Sunday, September 21, 2008

...Half of a Yellow Sun (by Chimamanda Ngozi Adichie).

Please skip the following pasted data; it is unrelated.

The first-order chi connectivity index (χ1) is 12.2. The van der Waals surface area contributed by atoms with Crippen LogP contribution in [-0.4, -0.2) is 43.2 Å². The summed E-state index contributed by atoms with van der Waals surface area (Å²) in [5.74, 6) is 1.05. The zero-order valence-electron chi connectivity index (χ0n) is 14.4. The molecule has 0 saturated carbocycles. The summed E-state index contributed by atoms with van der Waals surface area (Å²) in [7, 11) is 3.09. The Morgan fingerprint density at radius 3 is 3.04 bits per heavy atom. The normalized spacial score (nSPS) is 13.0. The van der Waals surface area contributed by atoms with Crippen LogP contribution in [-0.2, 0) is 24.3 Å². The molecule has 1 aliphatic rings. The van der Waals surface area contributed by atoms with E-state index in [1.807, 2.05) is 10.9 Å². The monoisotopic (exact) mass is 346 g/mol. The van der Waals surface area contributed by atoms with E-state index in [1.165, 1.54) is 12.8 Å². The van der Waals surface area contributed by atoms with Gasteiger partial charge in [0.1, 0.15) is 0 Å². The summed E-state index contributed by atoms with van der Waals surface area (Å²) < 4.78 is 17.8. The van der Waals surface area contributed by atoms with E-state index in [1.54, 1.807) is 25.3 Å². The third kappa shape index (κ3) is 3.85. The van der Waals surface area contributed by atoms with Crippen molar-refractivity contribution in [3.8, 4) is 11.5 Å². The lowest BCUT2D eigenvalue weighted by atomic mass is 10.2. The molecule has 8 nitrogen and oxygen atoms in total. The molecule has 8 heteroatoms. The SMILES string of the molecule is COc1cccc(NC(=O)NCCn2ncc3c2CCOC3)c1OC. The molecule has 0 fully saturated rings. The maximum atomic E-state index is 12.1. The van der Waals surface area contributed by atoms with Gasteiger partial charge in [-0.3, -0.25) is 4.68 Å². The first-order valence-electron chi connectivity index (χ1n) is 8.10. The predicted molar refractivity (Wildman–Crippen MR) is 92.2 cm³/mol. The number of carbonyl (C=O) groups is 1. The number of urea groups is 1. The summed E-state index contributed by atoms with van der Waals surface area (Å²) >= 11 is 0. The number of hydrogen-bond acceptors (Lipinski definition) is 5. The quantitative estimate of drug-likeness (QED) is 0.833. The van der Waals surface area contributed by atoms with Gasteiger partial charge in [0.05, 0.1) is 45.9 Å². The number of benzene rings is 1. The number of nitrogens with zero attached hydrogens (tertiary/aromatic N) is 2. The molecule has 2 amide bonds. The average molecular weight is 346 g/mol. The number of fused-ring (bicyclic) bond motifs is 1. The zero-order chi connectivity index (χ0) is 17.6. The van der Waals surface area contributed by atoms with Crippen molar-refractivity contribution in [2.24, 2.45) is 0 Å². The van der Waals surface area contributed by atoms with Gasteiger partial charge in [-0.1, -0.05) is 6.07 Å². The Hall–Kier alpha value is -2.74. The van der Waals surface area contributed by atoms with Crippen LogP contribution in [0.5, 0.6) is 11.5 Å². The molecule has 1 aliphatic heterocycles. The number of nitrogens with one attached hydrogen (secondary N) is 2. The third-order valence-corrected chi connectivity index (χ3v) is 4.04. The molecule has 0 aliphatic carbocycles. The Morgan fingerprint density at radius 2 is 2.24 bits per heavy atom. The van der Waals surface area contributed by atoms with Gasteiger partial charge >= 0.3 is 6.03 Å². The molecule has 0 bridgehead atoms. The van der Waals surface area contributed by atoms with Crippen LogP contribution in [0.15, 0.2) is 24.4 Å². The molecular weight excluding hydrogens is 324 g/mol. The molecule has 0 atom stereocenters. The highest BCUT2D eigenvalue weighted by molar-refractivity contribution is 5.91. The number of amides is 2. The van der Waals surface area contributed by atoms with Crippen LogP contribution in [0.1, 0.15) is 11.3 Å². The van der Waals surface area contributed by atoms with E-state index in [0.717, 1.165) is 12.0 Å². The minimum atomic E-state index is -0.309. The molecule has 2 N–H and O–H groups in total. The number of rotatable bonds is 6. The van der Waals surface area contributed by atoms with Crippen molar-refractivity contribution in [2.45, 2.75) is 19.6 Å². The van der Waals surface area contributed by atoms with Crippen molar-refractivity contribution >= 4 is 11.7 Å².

This may be the best book I have ever read by any living writer. And Adichie is only 30 – that’s right; born in 1977. That’s right, better than Toni Morrison, Philip Roth, Salman Rushdie. And forget your Zadie Smiths and Jhumpa Lahiris. This novel, Half of a Yellow Sun, makes me regret every second I’ve wasted reading Smith and Lahiri because if Adichie were writing about paint drying in the most boring office in the most boring city in Canada it would be more interesting than anything this side of The Kite Runner. The Kite Runner is actually not a bad comparison in terms of politico-historical objectives, but Adichie is a bold literary stylist and practitioner, whose chops are up to the task of her ambition. The writer that comes most to mind in comparison is Dostoevsky; the book that comes most to mind is John Fowles’ The French Lieutenant’s Woman. These comparisons come to mind because Adichie sets the bar high, as it were – high enough that one might say “heck no, you can’t pull that off, you’re only 30 – and even if you pulled off 1/4 of what you’re trying to achieve, you’d have created something great.” And then she clears the bar, and sticks the landing, and wins the gold medal. She deserves a Nobel Prize. Half of a Yellow Sun is not a ‘nearly perfect’ book, it is a perfect book. It sweeps the reader up in a gripping plot cleverly choreographed but never seeming anything other than organic and real, full of love and mystery and potentially unreliable protagonists – but underneath these surface-level intrigues is an urgent political objective and history lesson, but of course never pedantic or didactic. The reader is literally enthralled in the story not only of our protagonists Ugwu, Olanna, Odenigbo, Kainene, and Richard, but of the Biafran war – a war that took place in the 60s, not long after Nigeria’s independence from Britain, during which Adichie was not alive. She aims to reveal the cruelty and suffering and post-colonial aftershocked corruption and geo-political collusion that basically let the Igbo people of the breakaway nation of Biafra starve and be massacred for three years, in a way that implicates the reader for never having known much about Biafra as well as the actual perpetrators behind the Biafra situation. Reading this book feels like a punch in the stomach, but you can’t look away, and you come away all the better for it.

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